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Open access

NEWS - Internal Medicine

Focus on randomised clinical trials – Intensive Care Medicine (free PDF) (via @CritCareReviews)

Related: What should we stop doing in the ICU? – ICU Management & Practice (free)

“Their results add to what appears to be a constant theme in critical care, ‘less is more’ based on RCT results”

 


Alex Nowbar’s weekly research reviews, 3 December 2018 – The BMJ Opinion (free)

Alex Nowbar reviews the latest research from the top medical journals.

 


Why Hospitals Should Let You Sleep – The New York Times (10 articles per month are free)

“Frequent disruptions are more than just annoying for patients. They can also cause harm.”

 


Medical Screening Tests You Do and Don’t Need – Consumer Reports (free) (via @EricTopol)

“Some may be life-saving, but others can waste time and money—and pose risks”

 


Fluoroquinolones and the risk of aortopathy: A systematic review and meta-analysis – International Journal of Cardiology (free)

“…current fluoroquinolone use was significantly associated with increased risk of aortic aneurysm and dissection.”

 


Ann Robinson’s research reviews, 26 November 2018 – The BMJ Opinion (free)

Ann Robinson reviews the latest research from the top medical journals.

 


Cannabinoids for Chronic Pain – Therapeutics Initiative (free)

Related: Meta-Analysis: Cannabinoids for the Treatment of Chronic Noncancer Pain Conditions (free) AND Guideline for Prescribing Medical Cannabinoids in Primary Care (free article and commentary)

“At the present time we lack good evidence that any cannabis-derived product works for chronic pain”

 


Abraar Karan: Has the physical exam had its day? – The BMJ Opinion (free)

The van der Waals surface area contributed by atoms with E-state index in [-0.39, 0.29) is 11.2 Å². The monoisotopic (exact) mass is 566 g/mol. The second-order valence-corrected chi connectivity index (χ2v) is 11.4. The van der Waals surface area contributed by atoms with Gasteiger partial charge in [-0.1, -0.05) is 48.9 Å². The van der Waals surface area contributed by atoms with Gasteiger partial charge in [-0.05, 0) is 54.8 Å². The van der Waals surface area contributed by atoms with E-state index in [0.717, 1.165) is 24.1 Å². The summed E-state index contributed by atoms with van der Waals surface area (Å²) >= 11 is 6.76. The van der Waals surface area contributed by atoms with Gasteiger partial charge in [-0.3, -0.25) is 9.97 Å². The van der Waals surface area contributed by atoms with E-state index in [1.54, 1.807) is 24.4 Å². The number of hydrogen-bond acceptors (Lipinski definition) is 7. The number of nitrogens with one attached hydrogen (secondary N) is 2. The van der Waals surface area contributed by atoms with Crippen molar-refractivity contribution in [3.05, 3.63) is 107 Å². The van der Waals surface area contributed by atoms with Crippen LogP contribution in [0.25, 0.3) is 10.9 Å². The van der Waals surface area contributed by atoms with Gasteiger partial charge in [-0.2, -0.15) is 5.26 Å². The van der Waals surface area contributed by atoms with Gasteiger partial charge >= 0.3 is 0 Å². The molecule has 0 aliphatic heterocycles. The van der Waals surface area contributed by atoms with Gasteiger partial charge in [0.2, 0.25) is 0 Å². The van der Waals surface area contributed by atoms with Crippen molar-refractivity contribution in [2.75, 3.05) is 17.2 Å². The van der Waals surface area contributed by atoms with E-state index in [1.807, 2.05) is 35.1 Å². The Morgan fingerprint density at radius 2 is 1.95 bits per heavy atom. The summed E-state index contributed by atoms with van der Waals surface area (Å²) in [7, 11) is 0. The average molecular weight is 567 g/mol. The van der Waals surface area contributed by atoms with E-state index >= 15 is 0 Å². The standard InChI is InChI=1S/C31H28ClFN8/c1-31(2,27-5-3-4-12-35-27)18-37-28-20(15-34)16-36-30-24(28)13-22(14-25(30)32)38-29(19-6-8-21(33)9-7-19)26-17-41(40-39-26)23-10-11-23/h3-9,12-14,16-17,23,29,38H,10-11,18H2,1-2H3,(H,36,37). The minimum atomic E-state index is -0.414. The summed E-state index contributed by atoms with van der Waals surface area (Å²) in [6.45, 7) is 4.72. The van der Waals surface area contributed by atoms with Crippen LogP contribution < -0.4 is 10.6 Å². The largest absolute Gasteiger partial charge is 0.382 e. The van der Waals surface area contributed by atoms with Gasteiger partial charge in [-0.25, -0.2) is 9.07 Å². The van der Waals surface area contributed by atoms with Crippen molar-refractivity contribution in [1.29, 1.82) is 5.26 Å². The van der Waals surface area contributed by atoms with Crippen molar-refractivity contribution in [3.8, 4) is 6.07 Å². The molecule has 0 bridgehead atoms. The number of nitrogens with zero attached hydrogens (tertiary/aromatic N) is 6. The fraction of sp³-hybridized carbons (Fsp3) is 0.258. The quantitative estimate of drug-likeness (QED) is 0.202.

“Seeing patients in clinic today, I know that putting my stethoscope on them has a therapeutic effect, even if as their doctor, I am quite certain their heart and lungs are normal. However, this doesn’t mean the physical exam should not evolve.” (via @AbraarKaran see Tweet)

 


Prednisone for the Prevention of Paradoxical Tuberculosis-Associated IRIS – New England Journal of Medicine (free)

“Prednisone treatment during the first 4 weeks after the initiation of ART for HIV infection resulted in a lower incidence of tuberculosis-associated immune reconstitution inflammatory syndrome than placebo, without evidence of an increased risk of severe infections or cancers.”

 


Antipsychotic drug use and pneumonia: Systematic review and meta-analysis – Journal of Psychopharmacology (link to abstract – $ for full-text)

Commentary: Antipsychotics May Increase Risk of Pneumonia, Meta-Analysis Suggests – Psychiatric News Alert (free)

“Although antipsychotic use was associated with a higher risk of pneumonia, the researchers stopped short of claiming causality, citing a lack of data from randomized, controlled trials and a failure of observational studies to control for relevant confounders like tobacco use and weight.” (from Psychiatric News Alert)

 


Alex Nowbar’s research reviews, 12 November 2018 – The BMJ Opinion (free)

Alex Nowbar reviews the latest research from the top medical journals.

 


Risk of Malignant Ovarian Cancer Based on Ultrasonography Findings in a Large Unselected Population – JAMA Internal Medicine (link to abstract – $ for full-text)

Commentaries: Most simple ovarian cysts require no treatment, surveillance – UPI (free) AND Less surveillance needed for simple ovarian cysts – University of California, San Francisco (free)

“New study finds that simple cysts should be considered normal and ignored” (from The University of California)

 


Perioperative alcohol cessation intervention for postoperative complications – Cochrane Library (free)

Summary: Effects of perioperative alcohol cessation interventions on postoperative complications following surgery – Cochrane Library (free)